Recovery Principles for Repeal, Replace, Repair

“The true measure of any society can be found in how it treats its most vulnerable members.”
— Mahatma Ghandi

The room was packed at the Primary Care Development Corporation’s (PCDC)* Primary Care Innovation Circle. More than 200 health care executives, providerPCDC logo Blue FINAL 071114s, community-based agency leaders and practitioners assembled to listen to panelists address the most audacious of tasks: the fate of health care in the United States.

The issues discussed at the PCDC’s signature series – an event that convenes health care leaders working to improve the health care system, particularly concerning primary care – were significant and frightening: millions of Americans at risk of losing their coverage or paying more for their benefits or receiving less; billions in federal dollars at risk for states; ambiguity about the survival of Mental Health Parity; primary care sites inundated with patients, etc. These are the same concerns I have as a health care executive at Beacon Health Options, with more than 5 million covered lives in New York State alone.

I stated that we needed to cut through our uncertain future’s gloom and doom, and fall back on the recovery-oriented principles that guide the work that I do with my patients.

Recovery principles and the future of health care

As the evening progressed and the mood grew more somber, it occurred to me that, as a panelist, I needed to take my business hat off and don the hat most familiar to me: the therapist hat. I stated that we needed to cut through our uncertain future’s gloom and doom, and fall back on the recovery-oriented principles[i] that guide the work that I do with my patients. My experience reveals the most important recovery principle to be HOPE. We need to have hope and be the holders of hope when our patients can’t or are unable to do or feel it for themselves. As such, we must all embrace HOPE and continue to fight for the right to quality, affordable health care for everybody. It’s the right thing to do.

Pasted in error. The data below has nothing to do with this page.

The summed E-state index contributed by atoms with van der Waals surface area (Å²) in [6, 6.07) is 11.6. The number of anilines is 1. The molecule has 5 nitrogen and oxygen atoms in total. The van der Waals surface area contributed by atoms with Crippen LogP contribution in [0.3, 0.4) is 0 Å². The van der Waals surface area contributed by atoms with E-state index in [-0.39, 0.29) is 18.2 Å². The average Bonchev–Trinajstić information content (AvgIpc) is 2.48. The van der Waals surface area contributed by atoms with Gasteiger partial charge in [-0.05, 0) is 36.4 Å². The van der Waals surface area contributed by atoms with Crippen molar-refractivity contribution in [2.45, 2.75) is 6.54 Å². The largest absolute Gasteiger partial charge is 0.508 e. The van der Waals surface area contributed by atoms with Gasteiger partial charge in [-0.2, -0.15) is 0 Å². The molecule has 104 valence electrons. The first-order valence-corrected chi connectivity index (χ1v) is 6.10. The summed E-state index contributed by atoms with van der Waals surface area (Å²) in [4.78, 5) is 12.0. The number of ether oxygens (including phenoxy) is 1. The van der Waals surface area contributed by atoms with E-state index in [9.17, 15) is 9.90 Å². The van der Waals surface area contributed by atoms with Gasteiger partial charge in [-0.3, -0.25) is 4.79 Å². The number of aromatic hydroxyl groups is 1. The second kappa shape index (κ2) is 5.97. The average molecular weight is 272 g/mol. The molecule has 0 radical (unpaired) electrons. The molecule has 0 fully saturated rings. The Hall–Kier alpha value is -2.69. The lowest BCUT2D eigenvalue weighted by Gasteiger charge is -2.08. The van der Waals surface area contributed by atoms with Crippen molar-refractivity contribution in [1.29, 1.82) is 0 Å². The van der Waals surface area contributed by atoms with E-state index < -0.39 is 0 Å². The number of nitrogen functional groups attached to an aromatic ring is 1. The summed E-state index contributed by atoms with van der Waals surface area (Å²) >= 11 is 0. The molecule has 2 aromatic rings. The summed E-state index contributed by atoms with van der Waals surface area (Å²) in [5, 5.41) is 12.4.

In addition to HOPE, we need RESPECT. We need to show respect for all people and not allow further divisions and stigmatization of the “other,” and we need to stop normalizing the thought that taking benefits away from one group is in any way the right way to approach this. But also we need to keep the overall objective front-and-center all the time: we need high-quality, affordable health care for everyone. We also need to respect the facts and the truth in those facts.

Recovery has MANY PATHWAYS, and we need to be open to explore how and what we need to do to ensure that we persevere and obtain our goal of access to health care as a basic right for everyone. Additionally, we need to find our STRENGTHS/RESPONSIBILITY, as a community. As a mass of concerned citizens, we can be powerful and bring about change through demonstrating our opinions and strongly-held beliefs to our elected officials. It’s our responsibility and our strength in moving us closer to our ultimate goal.

Along with all of this is PEER SUPPORT. We need to support each other, within our guilds, silos, work environments, and most importantly, for those we work with, advocate, fight for, and render services to. Lastly, and most importantly, this whole process has to be PERSON-CENTERED. This is about who we are as a society, how we treat our sick and vulnerable, and what emphasis we place on health as a basic human right.

I’m going to continue moving forward, keeping in mind the recovery partnership I establish with my patients as a framework. I hope you all join me on this path forward to affordable, quality health care for everyone as we navigate our uncertain future.

Note: Dr. Petit is on the Board of PCDC.

[i] Substance Abuse and Mental Health Services Administration (SAMHSA); https://www.samhsa.gov/newsroom/press-announcements/201112220800

 

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